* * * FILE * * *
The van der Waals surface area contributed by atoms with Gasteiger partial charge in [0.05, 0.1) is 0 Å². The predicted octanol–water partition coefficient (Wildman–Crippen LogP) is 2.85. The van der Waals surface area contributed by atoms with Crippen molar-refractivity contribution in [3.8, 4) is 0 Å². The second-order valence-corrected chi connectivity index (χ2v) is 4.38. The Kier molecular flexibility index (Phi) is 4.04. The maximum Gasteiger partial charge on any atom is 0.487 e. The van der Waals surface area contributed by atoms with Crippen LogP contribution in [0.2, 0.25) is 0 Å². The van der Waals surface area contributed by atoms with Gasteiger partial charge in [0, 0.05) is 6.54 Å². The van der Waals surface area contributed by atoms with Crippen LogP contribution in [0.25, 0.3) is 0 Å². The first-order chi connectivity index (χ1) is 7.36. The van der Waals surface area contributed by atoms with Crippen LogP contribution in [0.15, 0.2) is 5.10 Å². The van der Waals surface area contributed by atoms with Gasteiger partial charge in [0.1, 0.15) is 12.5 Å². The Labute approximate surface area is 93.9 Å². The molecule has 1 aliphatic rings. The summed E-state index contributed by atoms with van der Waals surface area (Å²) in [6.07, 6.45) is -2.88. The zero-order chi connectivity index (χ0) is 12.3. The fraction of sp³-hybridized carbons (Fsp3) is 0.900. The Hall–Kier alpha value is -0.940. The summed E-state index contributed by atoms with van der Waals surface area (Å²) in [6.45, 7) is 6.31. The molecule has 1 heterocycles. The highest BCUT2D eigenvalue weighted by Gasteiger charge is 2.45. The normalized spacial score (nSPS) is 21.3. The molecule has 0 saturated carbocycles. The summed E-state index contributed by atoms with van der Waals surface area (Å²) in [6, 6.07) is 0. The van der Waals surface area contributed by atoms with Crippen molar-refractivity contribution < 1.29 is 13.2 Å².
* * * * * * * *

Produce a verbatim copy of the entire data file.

The van der Waals surface area contributed by atoms with Gasteiger partial charge in [0.05, 0.1) is 0 Å². The predicted octanol–water partition coefficient (Wildman–Crippen LogP) is 2.85. The van der Waals surface area contributed by atoms with Crippen molar-refractivity contribution in [3.8, 4) is 0 Å². The second-order valence-corrected chi connectivity index (χ2v) is 4.38. The Kier molecular flexibility index (Phi) is 4.04. The maximum Gasteiger partial charge on any atom is 0.487 e. The van der Waals surface area contributed by atoms with Crippen LogP contribution in [0.2, 0.25) is 0 Å². The van der Waals surface area contributed by atoms with Gasteiger partial charge in [0, 0.05) is 6.54 Å². The van der Waals surface area contributed by atoms with Crippen LogP contribution in [0.25, 0.3) is 0 Å². The first-order chi connectivity index (χ1) is 7.36. The van der Waals surface area contributed by atoms with Crippen LogP contribution in [0.15, 0.2) is 5.10 Å². The van der Waals surface area contributed by atoms with Gasteiger partial charge in [0.1, 0.15) is 12.5 Å². The Labute approximate surface area is 93.9 Å². The molecule has 1 aliphatic rings. The summed E-state index contributed by atoms with van der Waals surface area (Å²) in [6.07, 6.45) is -2.88. The zero-order chi connectivity index (χ0) is 12.3. The fraction of sp³-hybridized carbons (Fsp3) is 0.900. The Hall–Kier alpha value is -0.940. The summed E-state index contributed by atoms with van der Waals surface area (Å²) in [6.45, 7) is 6.31. The molecule has 1 heterocycles. The highest BCUT2D eigenvalue weighted by Gasteiger charge is 2.45. The normalized spacial score (nSPS) is 21.3. The molecule has 0 saturated carbocycles. The summed E-state index contributed by atoms with van der Waals surface area (Å²) in [6, 6.07) is 0. The van der Waals surface area contributed by atoms with Crippen molar-refractivity contribution < 1.29 is 13.2 Å².